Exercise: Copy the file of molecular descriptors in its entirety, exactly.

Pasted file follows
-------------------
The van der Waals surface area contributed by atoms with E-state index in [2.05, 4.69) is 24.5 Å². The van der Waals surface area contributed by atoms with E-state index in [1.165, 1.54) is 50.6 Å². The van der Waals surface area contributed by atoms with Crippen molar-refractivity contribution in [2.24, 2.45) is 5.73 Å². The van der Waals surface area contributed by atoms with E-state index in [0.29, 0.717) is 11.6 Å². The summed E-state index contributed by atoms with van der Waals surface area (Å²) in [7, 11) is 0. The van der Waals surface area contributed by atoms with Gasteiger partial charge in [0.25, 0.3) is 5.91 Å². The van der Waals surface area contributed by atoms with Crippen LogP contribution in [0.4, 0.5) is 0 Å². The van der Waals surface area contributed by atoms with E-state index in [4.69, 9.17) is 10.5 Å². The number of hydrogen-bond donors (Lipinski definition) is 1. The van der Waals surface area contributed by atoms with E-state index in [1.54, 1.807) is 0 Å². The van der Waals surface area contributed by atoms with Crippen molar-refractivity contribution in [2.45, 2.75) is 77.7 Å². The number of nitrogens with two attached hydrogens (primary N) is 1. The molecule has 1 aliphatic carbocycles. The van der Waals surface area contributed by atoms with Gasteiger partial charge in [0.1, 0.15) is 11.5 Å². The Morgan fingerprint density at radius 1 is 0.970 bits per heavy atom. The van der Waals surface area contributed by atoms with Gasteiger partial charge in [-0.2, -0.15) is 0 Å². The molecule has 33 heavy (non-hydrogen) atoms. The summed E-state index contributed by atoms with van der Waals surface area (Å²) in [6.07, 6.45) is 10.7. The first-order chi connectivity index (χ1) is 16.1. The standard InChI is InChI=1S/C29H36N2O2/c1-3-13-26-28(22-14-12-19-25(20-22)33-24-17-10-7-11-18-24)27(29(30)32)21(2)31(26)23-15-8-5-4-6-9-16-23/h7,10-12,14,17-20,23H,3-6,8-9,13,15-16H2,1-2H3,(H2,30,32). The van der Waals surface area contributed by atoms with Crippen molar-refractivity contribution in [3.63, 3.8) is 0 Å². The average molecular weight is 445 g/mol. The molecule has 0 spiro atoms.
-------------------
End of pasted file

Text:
The van der Waals surface area contributed by atoms with E-state index in [2.05, 4.69) is 24.5 Å². The van der Waals surface area contributed by atoms with E-state index in [1.165, 1.54) is 50.6 Å². The van der Waals surface area contributed by atoms with Crippen molar-refractivity contribution in [2.24, 2.45) is 5.73 Å². The van der Waals surface area contributed by atoms with E-state index in [0.29, 0.717) is 11.6 Å². The summed E-state index contributed by atoms with van der Waals surface area (Å²) in [7, 11) is 0. The van der Waals surface area contributed by atoms with Gasteiger partial charge in [0.25, 0.3) is 5.91 Å². The van der Waals surface area contributed by atoms with Crippen LogP contribution in [0.4, 0.5) is 0 Å². The van der Waals surface area contributed by atoms with E-state index in [4.69, 9.17) is 10.5 Å². The number of hydrogen-bond donors (Lipinski definition) is 1. The van der Waals surface area contributed by atoms with E-state index in [1.54, 1.807) is 0 Å². The van der Waals surface area contributed by atoms with Crippen molar-refractivity contribution in [2.45, 2.75) is 77.7 Å². The number of nitrogens with two attached hydrogens (primary N) is 1. The molecule has 1 aliphatic carbocycles. The van der Waals surface area contributed by atoms with Gasteiger partial charge in [0.1, 0.15) is 11.5 Å². The Morgan fingerprint density at radius 1 is 0.970 bits per heavy atom. The van der Waals surface area contributed by atoms with Gasteiger partial charge in [-0.2, -0.15) is 0 Å². The molecule has 33 heavy (non-hydrogen) atoms. The summed E-state index contributed by atoms with van der Waals surface area (Å²) in [6.07, 6.45) is 10.7. The first-order chi connectivity index (χ1) is 16.1. The standard InChI is InChI=1S/C29H36N2O2/c1-3-13-26-28(22-14-12-19-25(20-22)33-24-17-10-7-11-18-24)27(29(30)32)21(2)31(26)23-15-8-5-4-6-9-16-23/h7,10-12,14,17-20,23H,3-6,8-9,13,15-16H2,1-2H3,(H2,30,32). The van der Waals surface area contributed by atoms with Crippen molar-refractivity contribution in [3.63, 3.8) is 0 Å². The average molecular weight is 445 g/mol. The molecule has 0 spiro atoms.